Part II begins with an examination of the military masculine identity, its central role in military culture, and the negative consequences of this identity for service members themselves. Part III describes the systems of military prostitution that exist around U.S. bases in the Asian Pacific, and the concomitant stereotypes of Asian Pacific women. The Article posits that this type of systematic prostitution is a necessary adjunct to the military culture described in Part I, as it serves to both create and maintain the military masculine identity by providing a stark oppositional “other.”

Part III also demonstrates how the stereotypes of Asian Pacific women and the “Military Man” are complementary. Thus, when military prostitution occurs between American soldiers and Asian Pacific women in Asian Pacific countries, a unique intersection of race, gender, economics and colonialism is revealed. This Article contends that by examining this intersection we can learn more about military culture than we would learn by examining the problems of homophobia, sexism and racism in isolation.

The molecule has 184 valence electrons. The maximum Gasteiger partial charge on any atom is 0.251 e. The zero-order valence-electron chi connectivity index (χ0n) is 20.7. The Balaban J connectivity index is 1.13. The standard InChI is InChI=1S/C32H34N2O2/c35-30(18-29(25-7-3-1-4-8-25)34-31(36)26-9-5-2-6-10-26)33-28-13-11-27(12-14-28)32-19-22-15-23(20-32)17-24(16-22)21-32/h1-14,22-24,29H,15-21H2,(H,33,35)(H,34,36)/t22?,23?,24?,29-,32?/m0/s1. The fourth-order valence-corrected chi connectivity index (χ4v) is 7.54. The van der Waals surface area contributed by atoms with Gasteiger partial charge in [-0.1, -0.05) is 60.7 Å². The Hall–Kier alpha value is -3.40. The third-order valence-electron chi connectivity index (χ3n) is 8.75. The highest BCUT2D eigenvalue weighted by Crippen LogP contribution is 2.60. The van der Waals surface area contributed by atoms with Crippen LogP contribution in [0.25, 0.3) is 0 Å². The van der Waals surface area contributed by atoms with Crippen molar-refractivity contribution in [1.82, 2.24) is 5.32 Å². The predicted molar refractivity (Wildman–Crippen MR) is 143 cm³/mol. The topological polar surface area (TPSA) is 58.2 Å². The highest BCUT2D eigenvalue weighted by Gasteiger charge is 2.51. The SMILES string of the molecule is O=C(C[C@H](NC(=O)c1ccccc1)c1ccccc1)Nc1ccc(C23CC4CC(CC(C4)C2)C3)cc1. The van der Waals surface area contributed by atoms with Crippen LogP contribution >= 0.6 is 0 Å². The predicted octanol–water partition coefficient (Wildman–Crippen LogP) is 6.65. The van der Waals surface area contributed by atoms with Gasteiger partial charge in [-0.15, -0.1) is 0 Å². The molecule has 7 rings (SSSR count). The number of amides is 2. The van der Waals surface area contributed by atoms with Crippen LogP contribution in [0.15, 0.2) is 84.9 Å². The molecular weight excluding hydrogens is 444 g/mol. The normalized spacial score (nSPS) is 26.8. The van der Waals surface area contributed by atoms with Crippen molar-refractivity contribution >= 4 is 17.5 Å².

Subsequently, Part IV demonstrates the cultural link between the oppression of Asian Pacific women and the military's attempt to exclude bi/gay/lesbian service members, illustrating how both forms of oppression serve different but compatible purposes within the military context. This Part focuses on the so-called “Don't Ask, Don't Tell” policy and the continuing ban on lesbian/bi/gay service members because, while the military has acknowledged that racial and sexual discrimination within its ranks are problematic, it continues to openly support institutionalized homophobia. As this Article will show, such homophobia is intimately connected to the problems of racism and sexism.